Persons in custody in Canadian prisons have a 25-fold higher rate of hepatitis C (HCV) infection than the general population. However, access to HCV treatment in prisons depends on whether the institution is federal or provincial. Recently, Correctional Service Canada increased its budget in order to provide HCV treatment for all 2,700 infected persons in federal prisons. However, this budget increase has no effect on the approximately 20,788 inmates living with HCV in provincial and territorial institutions.

There are a number of reasons that may explain why provincial and territorial prisons have not taken the same approach towards HCV care. This includes high turnover rates due to shorter incarceration times, frequent transfers, and the high cost of new curative treatments that must be paid by provincial and territorial health budgets.

However, prisons provide unique opportunities to engage high-risk individuals into HCV care. Research has shown that inmates are motivated to receive HCV treatment, but have encountered barriers to care such as reliable transportation and lack of care continuity following release from prison. The ongoing presence of risky behaviours in prison settings, including a lack of sterile syringes and tattooing equipment, means that there is a high risk of transmission during incarceration or upon release. Therefore, engaging inmates in HCV care during incarceration may be the most opportune time.

The care of inmates in federal versus provincial and territorial prisons may require different strategies and care models. Because of the challenges that exist at the provincial level, specifically the shorter incarceration times and frequent transfers, a focus on HCV treatment may be misguided. Rather, robust systems that ensure timely diagnosis and effective referral to treatment and continuity of care services at the time of release — systems that are not currently in place — could substantially improve the effectiveness and cost-effectiveness of prison-based treatment as prevention strategies and should be prioritized.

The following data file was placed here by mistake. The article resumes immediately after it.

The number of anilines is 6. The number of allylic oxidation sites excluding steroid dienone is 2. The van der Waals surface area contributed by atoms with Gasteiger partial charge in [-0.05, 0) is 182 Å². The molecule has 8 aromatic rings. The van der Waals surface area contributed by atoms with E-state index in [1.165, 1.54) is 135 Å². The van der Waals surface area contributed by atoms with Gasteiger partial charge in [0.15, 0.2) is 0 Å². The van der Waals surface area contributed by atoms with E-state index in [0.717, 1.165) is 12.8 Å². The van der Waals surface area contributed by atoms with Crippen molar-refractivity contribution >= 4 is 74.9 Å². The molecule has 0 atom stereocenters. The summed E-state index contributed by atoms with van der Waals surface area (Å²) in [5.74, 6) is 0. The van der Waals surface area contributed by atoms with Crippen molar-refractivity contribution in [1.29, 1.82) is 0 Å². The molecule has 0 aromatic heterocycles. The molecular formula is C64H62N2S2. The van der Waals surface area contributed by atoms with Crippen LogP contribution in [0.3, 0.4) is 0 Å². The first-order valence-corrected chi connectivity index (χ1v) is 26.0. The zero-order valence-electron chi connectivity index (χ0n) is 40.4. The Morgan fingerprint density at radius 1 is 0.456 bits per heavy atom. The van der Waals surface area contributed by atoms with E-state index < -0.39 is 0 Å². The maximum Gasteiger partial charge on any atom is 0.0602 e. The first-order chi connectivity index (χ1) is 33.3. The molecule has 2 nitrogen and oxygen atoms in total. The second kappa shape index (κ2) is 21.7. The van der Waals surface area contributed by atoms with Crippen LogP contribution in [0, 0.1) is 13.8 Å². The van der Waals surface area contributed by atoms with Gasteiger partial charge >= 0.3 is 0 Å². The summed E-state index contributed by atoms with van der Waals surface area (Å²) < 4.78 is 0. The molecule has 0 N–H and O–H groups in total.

With this in mind, I was awarded a $994,103 research grant through Gilead’s HCV SCALE (Screening Access and Linkage to CarE) competition. Given the challenges that are unique to provincial prisons, my goal is to improve HCV care in Quebec’s provincial prisons by focusing primarily on screening and linkage to care. Using a prison-based multi-disciplinary team model approach, I hope to ensure that all inmates with chronic HCV receive HCV screening, liver disease assessments, pre-discharge planning, and post-release transportation.

This study is unique for several reasons. First, there are very few care models focused entirely on HCV care in prison settings; current models are largely based on HIV. Second, the program will be delivered by a team of allied health care professionals whose roles are well defined and task specific. Finally, the intervention targets every component of the cascade of HCV care, from screening to linkage to care, in an attempt to minimize attrition along the cascade.

My research will focus on ensuring the sustainability of this care model in hope that it can be replicated across provincial and territorial prisons throughout the country. Our outcome measures will focus on effectiveness, acceptability, and cost-effectiveness. While we know that drug addiction counselling and access to needle exchange programs will be of equal importance in an attempt to reduce the risk of transmission and reinfection in this high-risk population, my team hopes that this research will influence policymakers to change the way HCV care is delivered in prisons in Canada.

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